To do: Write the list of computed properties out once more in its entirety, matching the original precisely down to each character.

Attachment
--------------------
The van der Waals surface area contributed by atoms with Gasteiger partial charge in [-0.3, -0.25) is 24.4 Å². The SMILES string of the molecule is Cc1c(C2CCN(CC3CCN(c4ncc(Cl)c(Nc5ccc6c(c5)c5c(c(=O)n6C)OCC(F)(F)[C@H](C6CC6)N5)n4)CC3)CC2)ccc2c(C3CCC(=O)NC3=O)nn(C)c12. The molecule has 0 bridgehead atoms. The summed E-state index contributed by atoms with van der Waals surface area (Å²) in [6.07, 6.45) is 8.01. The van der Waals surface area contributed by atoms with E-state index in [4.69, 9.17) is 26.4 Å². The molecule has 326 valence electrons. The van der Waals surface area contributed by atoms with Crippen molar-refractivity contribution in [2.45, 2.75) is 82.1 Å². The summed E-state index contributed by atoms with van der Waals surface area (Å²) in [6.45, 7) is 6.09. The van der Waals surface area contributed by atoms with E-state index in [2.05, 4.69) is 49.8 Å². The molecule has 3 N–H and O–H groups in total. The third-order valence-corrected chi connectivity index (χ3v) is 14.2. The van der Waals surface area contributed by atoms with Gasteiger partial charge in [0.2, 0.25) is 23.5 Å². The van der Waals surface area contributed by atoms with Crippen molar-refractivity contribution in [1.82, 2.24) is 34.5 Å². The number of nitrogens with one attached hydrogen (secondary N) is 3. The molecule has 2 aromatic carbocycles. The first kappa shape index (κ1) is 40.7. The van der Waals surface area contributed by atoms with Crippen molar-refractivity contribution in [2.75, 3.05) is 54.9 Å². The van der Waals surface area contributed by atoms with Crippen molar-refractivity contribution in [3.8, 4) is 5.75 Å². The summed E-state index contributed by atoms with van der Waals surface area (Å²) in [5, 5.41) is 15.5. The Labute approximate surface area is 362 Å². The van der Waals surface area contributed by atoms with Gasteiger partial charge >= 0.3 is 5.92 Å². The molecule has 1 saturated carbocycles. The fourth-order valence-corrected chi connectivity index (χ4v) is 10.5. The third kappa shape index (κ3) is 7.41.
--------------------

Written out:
The van der Waals surface area contributed by atoms with Gasteiger partial charge in [-0.3, -0.25) is 24.4 Å². The SMILES string of the molecule is Cc1c(C2CCN(CC3CCN(c4ncc(Cl)c(Nc5ccc6c(c5)c5c(c(=O)n6C)OCC(F)(F)[C@H](C6CC6)N5)n4)CC3)CC2)ccc2c(C3CCC(=O)NC3=O)nn(C)c12. The molecule has 0 bridgehead atoms. The summed E-state index contributed by atoms with van der Waals surface area (Å²) in [6.07, 6.45) is 8.01. The van der Waals surface area contributed by atoms with E-state index in [4.69, 9.17) is 26.4 Å². The molecule has 326 valence electrons. The van der Waals surface area contributed by atoms with Crippen molar-refractivity contribution in [2.45, 2.75) is 82.1 Å². The summed E-state index contributed by atoms with van der Waals surface area (Å²) in [6.45, 7) is 6.09. The van der Waals surface area contributed by atoms with E-state index in [2.05, 4.69) is 49.8 Å². The molecule has 3 N–H and O–H groups in total. The third-order valence-corrected chi connectivity index (χ3v) is 14.2. The van der Waals surface area contributed by atoms with Gasteiger partial charge in [0.2, 0.25) is 23.5 Å². The van der Waals surface area contributed by atoms with Crippen molar-refractivity contribution in [1.82, 2.24) is 34.5 Å². The number of nitrogens with one attached hydrogen (secondary N) is 3. The molecule has 2 aromatic carbocycles. The first kappa shape index (κ1) is 40.7. The van der Waals surface area contributed by atoms with Crippen molar-refractivity contribution in [2.75, 3.05) is 54.9 Å². The van der Waals surface area contributed by atoms with Crippen molar-refractivity contribution in [3.8, 4) is 5.75 Å². The summed E-state index contributed by atoms with van der Waals surface area (Å²) in [5, 5.41) is 15.5. The Labute approximate surface area is 362 Å². The van der Waals surface area contributed by atoms with Gasteiger partial charge >= 0.3 is 5.92 Å². The molecule has 1 saturated carbocycles. The fourth-order valence-corrected chi connectivity index (χ4v) is 10.5. The third kappa shape index (κ3) is 7.41.